Trade union Solidarity’s bank account was today (Friday, 17 September) boosted to the tune of R4 million, compliments of Denel, that will go to paying salary arrears .
“Payment of salary money is a major victory for Solidarity and its Denel members,” Solidarity chief executive Dirk Hermann said.
“Their salaries were looted for over a year while the State-owned company (SOC) did not meet its responsibilities. Solidarity refused this laxity from the State and Denel and applied constant pressure to force compliance with an August 2020 court order.”
In terms of the court order, the Centurion-headquartered labour organisation is entitled to have Denel assets attached by the Sheriff for disposal with revenue received from the sale going to pay outstanding salaries and employee benefits, including medical and pension.
The Denel payment will pay some outstanding and short paid salaries from May to July last year with another Labour Court hearing on the roll. This, according to Derek Mans, Solidarity aviation and defence organiser, is set down for 7 October.
“Denel is going to be challenged on the outstanding salaries of every Solidarity member employed at Denel from August last year to now,” he said, adding Denel should not think it can do the same as Eskom in reference to the power utility’s load-shedding. “Interrupting payment of salaries is not on.”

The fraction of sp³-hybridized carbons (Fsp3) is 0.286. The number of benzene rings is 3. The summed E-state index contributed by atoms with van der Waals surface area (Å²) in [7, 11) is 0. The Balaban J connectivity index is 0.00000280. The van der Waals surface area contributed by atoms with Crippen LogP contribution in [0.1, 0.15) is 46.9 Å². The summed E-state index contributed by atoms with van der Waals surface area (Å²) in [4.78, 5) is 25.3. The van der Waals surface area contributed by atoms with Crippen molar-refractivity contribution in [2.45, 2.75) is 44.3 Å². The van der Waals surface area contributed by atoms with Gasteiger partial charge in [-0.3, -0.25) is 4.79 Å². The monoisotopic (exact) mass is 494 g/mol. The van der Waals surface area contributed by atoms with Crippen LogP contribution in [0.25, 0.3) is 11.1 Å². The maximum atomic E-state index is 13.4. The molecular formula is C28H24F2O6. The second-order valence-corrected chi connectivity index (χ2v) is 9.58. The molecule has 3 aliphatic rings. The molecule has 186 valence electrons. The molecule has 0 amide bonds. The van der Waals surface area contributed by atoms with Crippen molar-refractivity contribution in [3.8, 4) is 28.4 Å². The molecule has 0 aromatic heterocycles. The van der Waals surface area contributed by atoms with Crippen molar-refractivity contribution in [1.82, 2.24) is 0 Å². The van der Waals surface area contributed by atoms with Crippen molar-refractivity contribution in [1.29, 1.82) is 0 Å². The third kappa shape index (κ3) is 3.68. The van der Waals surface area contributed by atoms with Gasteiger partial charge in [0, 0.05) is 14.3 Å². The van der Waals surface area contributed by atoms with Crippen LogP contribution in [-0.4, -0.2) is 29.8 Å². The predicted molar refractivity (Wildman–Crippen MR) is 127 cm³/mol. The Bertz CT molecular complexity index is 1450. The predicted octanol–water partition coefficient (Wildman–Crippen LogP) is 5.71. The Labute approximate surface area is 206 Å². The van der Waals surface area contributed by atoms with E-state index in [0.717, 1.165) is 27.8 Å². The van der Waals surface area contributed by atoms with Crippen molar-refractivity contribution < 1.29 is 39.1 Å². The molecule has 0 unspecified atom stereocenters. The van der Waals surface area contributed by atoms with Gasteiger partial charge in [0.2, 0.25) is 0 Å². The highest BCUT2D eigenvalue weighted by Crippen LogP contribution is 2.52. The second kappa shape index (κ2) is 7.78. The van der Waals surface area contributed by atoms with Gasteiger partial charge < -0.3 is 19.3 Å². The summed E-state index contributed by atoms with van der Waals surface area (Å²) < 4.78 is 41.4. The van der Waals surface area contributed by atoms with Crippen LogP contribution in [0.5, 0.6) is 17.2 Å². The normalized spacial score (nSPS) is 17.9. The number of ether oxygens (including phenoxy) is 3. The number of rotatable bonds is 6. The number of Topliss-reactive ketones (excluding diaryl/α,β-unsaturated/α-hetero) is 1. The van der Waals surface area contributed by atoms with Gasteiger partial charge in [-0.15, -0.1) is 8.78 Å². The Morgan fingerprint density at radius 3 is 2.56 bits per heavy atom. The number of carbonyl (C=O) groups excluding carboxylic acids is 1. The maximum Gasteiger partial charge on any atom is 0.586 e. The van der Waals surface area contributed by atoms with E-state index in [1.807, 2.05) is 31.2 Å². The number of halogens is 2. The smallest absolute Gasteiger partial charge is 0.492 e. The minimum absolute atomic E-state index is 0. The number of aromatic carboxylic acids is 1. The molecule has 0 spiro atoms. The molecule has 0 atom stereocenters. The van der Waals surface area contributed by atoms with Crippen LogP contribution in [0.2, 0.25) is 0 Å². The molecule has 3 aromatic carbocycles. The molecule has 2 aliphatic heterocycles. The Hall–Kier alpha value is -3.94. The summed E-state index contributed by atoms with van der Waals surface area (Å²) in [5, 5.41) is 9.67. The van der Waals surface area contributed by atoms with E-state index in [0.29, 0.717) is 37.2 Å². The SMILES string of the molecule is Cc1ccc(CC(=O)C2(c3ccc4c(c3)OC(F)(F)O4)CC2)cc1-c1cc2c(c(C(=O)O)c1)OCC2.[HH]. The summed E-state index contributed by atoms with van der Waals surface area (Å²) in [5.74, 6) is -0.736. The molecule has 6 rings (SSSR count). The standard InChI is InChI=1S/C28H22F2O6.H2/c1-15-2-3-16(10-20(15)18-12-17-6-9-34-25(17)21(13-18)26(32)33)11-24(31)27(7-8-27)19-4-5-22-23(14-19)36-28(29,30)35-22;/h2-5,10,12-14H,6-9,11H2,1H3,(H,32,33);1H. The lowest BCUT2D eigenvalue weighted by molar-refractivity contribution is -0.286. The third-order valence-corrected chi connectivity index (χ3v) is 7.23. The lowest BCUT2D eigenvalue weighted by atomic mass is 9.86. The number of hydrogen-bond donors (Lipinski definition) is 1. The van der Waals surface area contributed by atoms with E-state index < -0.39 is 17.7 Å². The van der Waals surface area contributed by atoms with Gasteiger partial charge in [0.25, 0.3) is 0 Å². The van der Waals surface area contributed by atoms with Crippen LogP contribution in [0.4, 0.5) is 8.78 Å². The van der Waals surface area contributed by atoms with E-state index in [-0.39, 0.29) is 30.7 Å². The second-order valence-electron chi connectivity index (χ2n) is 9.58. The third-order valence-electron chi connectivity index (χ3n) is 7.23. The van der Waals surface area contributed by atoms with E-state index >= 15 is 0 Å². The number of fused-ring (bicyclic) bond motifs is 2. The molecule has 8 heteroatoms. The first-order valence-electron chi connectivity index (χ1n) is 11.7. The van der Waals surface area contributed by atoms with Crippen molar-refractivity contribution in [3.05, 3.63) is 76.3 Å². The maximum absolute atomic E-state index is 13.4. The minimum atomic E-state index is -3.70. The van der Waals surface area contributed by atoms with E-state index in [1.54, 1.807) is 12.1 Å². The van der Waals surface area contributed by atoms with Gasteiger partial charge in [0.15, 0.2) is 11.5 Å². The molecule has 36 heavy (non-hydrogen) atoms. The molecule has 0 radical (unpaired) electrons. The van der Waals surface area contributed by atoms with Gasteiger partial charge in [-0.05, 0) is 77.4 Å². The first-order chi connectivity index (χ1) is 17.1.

“Denel expects loyalty from employees but fails to pay them. We will not allow this and will again challenge Denel in court. It is a shame we constantly have to go to court to force an organisation to pay its employees.
“Solidarity has taken a stand, not only against Denel’s failure, but against corruption and looting of tax money.
“This is a major blow against corruption and the first of many. We are fed up with a government that provides shelter to looters and does not take action against offenders. Our tax money is misused and innocent employees at government agencies and entities are suffering. Enough is enough,” Hermann said.
Denel’s salary woes are far from over, as the company owes employees more than R600 million. Denel also faces a legal challenge by the Denel Employees Association (DEA), which this month submitted legal documents to the North Gauteng High Court requesting business rescue proceedings to save the beleaguered SOC. Non-payment of salaries and benefits was the driving force behind the business rescue request.